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Nvidia GeForce GTX 650 Ti Boost – The Missing Link in the Mainstream Lineup?

Overview of the Nvidia GeForce GTX 650 Ti Boost


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Here is the card, which looks very much like the GTX 660 (Non Ti) model card even down to the memory IC location and PCB design. Looking at the cooler as it looks to be a similar or same design i can deduct that the  GTX 650 ti will have the same quiet cooling characteristics as well.


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The rear IO supports multiple connectivity options including:

  • DVI (x2)
  • HDMI
  • DisplayPort 

This is enough connectivity to hook up to 4 displays to this card and support a surround configuration should you have three monitors ready to game.


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The card comes apart after many screws are removed which hold the plastic shroud and fan assembly in place. Once removed the card is much smaller than the fan assembly makes it look very much like the GTX 670, 660 and so on that we have already looked at. The cooler is a aluminum fin array much like the 670 and other cards as well from Nvidia reference design although we are sure all of the board partners will fit their own high performance cooling solutions which should further enhance the quiet properties of the card along with even better cooling.


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Removing the cooling fin array from the GPU was as simple as removing the four spring screws from the rear of the card. Now we can see that the cooling fin block has a copper strip running down the middle which makes direct contact with the GPU die to enhance thermal transfer.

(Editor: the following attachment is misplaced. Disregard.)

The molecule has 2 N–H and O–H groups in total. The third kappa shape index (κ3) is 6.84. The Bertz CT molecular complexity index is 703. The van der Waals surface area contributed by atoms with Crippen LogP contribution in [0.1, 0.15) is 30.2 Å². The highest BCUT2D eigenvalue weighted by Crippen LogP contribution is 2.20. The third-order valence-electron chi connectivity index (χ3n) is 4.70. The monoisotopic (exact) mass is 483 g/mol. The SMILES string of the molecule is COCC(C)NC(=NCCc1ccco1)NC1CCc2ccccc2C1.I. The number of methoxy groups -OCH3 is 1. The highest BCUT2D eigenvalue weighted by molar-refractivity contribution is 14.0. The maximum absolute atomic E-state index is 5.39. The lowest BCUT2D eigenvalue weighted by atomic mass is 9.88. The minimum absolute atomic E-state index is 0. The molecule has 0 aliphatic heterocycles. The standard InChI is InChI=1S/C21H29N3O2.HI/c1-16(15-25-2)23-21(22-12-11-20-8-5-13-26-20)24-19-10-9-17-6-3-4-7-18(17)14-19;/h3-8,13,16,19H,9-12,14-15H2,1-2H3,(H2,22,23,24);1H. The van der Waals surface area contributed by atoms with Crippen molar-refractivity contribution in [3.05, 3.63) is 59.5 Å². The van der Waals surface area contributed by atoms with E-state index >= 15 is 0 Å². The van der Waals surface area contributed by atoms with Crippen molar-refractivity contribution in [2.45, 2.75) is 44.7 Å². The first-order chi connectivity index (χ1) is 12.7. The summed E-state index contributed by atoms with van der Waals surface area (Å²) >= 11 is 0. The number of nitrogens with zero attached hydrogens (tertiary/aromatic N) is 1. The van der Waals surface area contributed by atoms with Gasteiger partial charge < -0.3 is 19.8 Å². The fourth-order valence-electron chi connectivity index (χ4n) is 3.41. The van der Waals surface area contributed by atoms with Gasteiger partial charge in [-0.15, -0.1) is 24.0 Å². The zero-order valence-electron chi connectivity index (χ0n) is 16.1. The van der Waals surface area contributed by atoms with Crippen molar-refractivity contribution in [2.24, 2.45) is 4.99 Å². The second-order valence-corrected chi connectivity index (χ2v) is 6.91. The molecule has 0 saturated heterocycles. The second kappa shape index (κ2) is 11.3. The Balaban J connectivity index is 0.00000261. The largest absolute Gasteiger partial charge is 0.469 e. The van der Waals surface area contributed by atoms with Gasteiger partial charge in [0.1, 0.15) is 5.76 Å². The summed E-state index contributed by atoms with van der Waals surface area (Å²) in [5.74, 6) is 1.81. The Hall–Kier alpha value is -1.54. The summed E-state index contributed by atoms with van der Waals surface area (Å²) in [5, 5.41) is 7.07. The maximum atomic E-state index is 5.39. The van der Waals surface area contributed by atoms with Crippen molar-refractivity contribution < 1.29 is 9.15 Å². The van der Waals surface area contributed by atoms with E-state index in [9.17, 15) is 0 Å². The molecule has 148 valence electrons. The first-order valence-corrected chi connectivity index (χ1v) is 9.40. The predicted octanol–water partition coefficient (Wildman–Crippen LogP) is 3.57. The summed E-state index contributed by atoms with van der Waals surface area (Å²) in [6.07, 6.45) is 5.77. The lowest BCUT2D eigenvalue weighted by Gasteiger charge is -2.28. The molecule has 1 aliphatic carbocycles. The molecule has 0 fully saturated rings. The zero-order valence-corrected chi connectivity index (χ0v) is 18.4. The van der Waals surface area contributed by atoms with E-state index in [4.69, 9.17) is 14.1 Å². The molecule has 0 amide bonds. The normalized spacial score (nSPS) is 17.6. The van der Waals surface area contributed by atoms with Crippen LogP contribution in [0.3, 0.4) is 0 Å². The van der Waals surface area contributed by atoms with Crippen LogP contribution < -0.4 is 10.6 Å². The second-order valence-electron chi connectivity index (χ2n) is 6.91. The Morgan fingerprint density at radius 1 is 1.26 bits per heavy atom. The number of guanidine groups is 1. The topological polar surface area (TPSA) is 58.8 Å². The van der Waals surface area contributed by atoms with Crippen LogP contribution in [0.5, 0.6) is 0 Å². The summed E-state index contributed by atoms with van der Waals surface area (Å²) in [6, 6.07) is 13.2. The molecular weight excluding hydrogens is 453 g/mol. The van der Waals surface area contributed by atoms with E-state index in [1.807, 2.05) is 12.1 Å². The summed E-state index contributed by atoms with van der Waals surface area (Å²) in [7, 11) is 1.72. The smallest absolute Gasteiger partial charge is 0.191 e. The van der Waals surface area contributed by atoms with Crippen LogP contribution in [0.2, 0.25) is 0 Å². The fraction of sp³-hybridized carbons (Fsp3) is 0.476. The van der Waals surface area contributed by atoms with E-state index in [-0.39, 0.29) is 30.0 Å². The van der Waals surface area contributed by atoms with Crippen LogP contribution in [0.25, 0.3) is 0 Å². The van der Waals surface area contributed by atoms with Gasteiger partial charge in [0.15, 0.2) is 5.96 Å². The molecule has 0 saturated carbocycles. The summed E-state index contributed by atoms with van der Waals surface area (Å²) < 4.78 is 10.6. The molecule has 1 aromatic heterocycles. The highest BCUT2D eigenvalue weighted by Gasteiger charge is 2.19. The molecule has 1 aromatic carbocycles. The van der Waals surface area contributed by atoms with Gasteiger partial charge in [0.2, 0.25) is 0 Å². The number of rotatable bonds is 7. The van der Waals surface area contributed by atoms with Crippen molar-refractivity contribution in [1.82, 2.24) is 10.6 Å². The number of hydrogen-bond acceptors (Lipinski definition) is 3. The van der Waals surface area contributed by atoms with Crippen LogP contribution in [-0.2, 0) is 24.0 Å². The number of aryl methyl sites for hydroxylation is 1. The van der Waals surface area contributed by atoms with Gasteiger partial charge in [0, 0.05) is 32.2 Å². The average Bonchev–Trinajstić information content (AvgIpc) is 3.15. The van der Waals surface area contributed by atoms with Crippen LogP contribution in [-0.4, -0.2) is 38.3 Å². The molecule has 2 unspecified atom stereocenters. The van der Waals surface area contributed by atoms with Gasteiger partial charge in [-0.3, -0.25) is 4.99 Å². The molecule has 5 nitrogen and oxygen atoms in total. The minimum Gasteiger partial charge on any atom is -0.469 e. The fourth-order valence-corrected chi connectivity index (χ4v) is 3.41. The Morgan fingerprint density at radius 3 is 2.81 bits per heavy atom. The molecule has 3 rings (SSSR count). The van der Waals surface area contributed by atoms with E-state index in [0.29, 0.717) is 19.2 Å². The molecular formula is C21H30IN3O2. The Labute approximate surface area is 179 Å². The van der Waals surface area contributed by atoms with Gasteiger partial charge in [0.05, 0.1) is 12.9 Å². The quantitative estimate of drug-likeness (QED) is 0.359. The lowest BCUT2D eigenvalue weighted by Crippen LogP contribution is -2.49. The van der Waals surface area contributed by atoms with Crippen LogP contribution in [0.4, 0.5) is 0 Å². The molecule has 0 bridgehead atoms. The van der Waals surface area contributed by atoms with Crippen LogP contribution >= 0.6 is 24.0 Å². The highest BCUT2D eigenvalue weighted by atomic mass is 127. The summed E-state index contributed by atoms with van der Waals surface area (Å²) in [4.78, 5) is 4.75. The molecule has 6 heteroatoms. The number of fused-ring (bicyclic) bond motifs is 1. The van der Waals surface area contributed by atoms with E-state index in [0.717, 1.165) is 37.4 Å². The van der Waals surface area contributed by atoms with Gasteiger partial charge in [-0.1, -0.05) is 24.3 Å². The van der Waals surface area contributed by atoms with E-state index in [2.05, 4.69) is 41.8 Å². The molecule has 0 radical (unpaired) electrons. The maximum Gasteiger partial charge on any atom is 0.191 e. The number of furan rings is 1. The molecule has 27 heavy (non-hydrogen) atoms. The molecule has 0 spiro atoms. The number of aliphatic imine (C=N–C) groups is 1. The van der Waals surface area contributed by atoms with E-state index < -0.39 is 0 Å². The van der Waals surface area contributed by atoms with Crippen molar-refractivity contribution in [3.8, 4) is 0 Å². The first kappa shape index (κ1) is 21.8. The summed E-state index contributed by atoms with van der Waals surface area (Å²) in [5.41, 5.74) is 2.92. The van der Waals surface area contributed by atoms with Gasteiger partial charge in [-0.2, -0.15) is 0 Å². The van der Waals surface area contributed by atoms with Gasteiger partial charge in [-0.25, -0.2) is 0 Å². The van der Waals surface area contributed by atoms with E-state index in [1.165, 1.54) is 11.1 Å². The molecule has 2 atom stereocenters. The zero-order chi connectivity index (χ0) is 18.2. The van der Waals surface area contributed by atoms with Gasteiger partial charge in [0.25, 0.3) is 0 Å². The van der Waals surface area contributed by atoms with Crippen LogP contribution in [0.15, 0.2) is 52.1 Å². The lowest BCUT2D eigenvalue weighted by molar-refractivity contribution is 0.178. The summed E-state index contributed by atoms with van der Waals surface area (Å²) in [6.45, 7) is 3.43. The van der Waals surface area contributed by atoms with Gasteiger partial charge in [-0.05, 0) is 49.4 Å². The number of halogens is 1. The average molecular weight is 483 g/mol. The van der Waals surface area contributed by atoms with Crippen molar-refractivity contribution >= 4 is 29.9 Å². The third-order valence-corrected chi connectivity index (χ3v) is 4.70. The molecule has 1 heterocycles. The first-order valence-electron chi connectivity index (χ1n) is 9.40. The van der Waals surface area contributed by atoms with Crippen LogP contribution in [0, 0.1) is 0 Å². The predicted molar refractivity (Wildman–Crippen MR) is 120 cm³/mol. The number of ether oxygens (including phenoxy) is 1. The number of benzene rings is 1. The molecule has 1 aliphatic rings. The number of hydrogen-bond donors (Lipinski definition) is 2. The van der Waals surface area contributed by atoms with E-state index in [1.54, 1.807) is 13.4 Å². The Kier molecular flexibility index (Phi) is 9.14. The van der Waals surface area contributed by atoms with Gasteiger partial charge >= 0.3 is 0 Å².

With the cooler removed we can now confirm that the PCB and VRM design look exactly like a GTX 660 model which means it should have more than enough power to feed the GTX 650 Ti GPU.


A closer Look at the GTX 650 Ti Boost

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The GTX 650 Ti employs the all to familiar GK106 GPU with GPU boost for astounding performance and dynamic clocking for enhanced gaming performance.

The Samsung Memory IC’s used here are rated for up to 6GHz which is right where the card is set to. These IC’s have been used on cards we have tested previously and always are capable of more but how much really depends on luck with the memory controller and IC’s, but usually you can get quite a bit more through overclocking them.


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Here you can see a single 6 pin is in place for power duties which is reflected in the cards 140w TDP. This should be enough for the performance of the card and even to feed it a little extra should the need to push the overclock arise. Here you can also see the GK106 GPU in relation to surrounding memory ICs.

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Here you see the NCP5395G controller which pushed the 4 phase VRM for the GPU on this card, and this is exactly like the GTX 660 I have seen previously, so at this point it looks like a GTX 660 PCB with GTX 650 Ti GPU fixed to it. Here even the VRM components when looking at the mosfet configuration all matches that of the layout on the GTX 660.


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  1. I would add SLI support in “Pros”.

    • good point… and I thought I did…. thanks for the catch dude… Also keep eye out for SLI review soon… 🙂 lets see how the budget cards scale.

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